Analyzing the costs of college

The biggest question most high school seniors face is where they’ll go after high school. Whether it’s college, military or the workforce, the final year of “childhood” is taken up with trying to make the best decision to set them up for the rest of their lives. 

There are countless factors that go into making this decision: what career students want to go into, what opportunities are available to them, and, one of the biggest factors for students headed to college, what are they able to afford? 

So many students end up prioritizing cost over experience when it comes to making college decisions, but which is really more important?

It doesn’t take long for students to realize they chose a college that just wasn’t right for them, and they oftentimes don’t realize how big of an impact that can have on their academic performance. 

Where students choose to go to college can have a huge impact on their mental health, and one of the biggest factors is the level of academics. If a student undermatches, which means to go to a college or university where the academic esteem is lesser than that of their high school, they are 27% more likely to have symptoms of depression and low self-esteem, according to a 2018 study by Assistant Professor Noli Brazil from the University of California Davis and Assistant Professor Matthew Andersson from Baylor University. 

But even if students choose a school that is academically good for them, it still may not be a good fit. Finding a school where students can get involved and connect with their peers is extremely important to their success.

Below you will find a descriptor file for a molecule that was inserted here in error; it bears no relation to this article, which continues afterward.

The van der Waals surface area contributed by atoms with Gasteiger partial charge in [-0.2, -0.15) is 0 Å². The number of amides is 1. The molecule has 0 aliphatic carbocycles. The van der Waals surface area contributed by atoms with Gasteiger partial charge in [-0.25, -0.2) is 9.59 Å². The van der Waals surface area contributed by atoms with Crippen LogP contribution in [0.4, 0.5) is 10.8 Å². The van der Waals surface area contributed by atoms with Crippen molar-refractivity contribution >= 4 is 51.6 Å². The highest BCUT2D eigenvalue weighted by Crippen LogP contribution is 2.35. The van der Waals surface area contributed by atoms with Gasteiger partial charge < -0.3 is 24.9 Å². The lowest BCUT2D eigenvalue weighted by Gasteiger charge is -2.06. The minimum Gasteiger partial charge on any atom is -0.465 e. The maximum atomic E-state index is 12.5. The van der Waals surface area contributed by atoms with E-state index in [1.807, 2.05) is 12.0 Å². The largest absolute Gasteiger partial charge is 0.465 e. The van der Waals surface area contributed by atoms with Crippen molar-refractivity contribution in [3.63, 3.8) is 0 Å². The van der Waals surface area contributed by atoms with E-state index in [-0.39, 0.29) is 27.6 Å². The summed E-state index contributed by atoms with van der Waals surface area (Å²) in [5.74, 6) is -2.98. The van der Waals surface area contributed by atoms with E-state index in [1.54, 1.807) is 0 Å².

The transition from high school to college is one of the most challenging: having to become independent and essentially start fresh in a new environment, surrounded by new people. Connecting with the environment, making new friends and getting involved is made easier when students feel comfortable and like they’re in the right place. 

Visiting potential college choices is one of the most important things students can do. Being in the physical location gives students a real feel for the school and allows them to see if they really feel connected to the place, and if they can really picture themselves there for the next four years. 

Students, usually with some form of pressure from their parents, take the focus away from what college they feel like they could really fit in and succeed and put the importance on the price tag. But going to a less expensive school isn’t worth four years at a school students don’t really fit in. 

So, to students: Don’t concede your happiness for a smaller price tag. Look for colleges that you can truly see yourself having the best four years of your life. I understand that the price can seem overwhelming, but with a little hard work and scholarship applications, you can make it happen at a reasonable price.